Myths/police abuse is not racially biased

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Myth: Police abuse is not biased by race.

Myth

There is a common claim that white people are abused by the police just as often as nonwhite people, and therefore groups such as Black Lives Matter are just a creation of the media or an attempt to get special treatment for nonwhite people.

Examples

Look at the numbers of people of all races killed in police confrontations. You'll notice that the numbers of people actually killed by police are far more evenly spread among the races than what the media portrays. Blacks get almost all of the media's attention. A white guy who is killed by police is lucky if it's reported locally. Black guy, nationally.

—Jim Bartosevich, 2016-11-26, in a comment on this thread


  • 2016-07-07 5 Statistics You Need To Know About Cops Killing Blacks "1. Cops killed nearly twice as many whites as blacks in 2015. [...] 2. More whites and Hispanics die from police homicides than blacks." (This article's claims need to be broken down individually.)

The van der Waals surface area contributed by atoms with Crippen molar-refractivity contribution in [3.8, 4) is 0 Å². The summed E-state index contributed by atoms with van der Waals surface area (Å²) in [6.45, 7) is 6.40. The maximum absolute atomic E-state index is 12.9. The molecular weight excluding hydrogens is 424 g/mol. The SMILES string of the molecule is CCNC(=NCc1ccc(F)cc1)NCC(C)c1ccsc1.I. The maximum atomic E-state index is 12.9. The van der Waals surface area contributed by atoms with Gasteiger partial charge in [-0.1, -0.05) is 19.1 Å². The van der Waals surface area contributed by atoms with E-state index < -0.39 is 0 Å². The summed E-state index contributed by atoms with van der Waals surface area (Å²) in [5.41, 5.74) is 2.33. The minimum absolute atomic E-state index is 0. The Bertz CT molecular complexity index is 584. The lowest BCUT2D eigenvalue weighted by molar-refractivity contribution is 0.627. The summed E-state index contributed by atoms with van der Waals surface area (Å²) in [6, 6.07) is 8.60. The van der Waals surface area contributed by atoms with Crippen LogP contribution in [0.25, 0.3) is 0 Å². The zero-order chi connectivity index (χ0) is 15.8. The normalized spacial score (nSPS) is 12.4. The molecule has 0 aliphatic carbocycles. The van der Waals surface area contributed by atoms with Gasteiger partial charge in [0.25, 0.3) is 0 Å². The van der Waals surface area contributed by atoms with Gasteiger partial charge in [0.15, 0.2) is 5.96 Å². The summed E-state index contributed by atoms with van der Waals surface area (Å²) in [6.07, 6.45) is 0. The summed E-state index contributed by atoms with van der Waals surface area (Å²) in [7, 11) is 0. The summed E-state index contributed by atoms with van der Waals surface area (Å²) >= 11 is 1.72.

• 2015-04-21 Police kill more whites than blacks, but minority deaths generate more outrage "Adjusted to take into account the racial breakdown of the U.S. population, he said black men are 3.5 times more likely to be killed by police than white men. But also adjusted to take into account the racial breakdown in violent crime, the data actually show that police are less likely to kill black suspects than white ones."
    • These claims are ostensibly derived from the Killed by Police web site, which is itself derived solely from media reports -- undercutting the "media-induced bias" theory.

Reality

In encounters with police, black and hispanic people are more likely to be handled forcefully.

This doesn't directly address the question of the frequency of abuse, but when one group is physically accosted far more often than another, and we have numerous reports of clear abuse situations about the former and few to none about the latter – indeed, there are many reports in which white people behaved far more egregiously than many black people who were killed by police – it seems likely that abuse follows the overall trend.

If it does not, then the disparity in reporting needs to be documented. That is, we need to see a catalog of police reports in which there are a large number contradicting this trend – i.e. showing incidents in which white suspects were abused and/or nonwhite suspects were handled carefully and responsibly – that were not widely reported.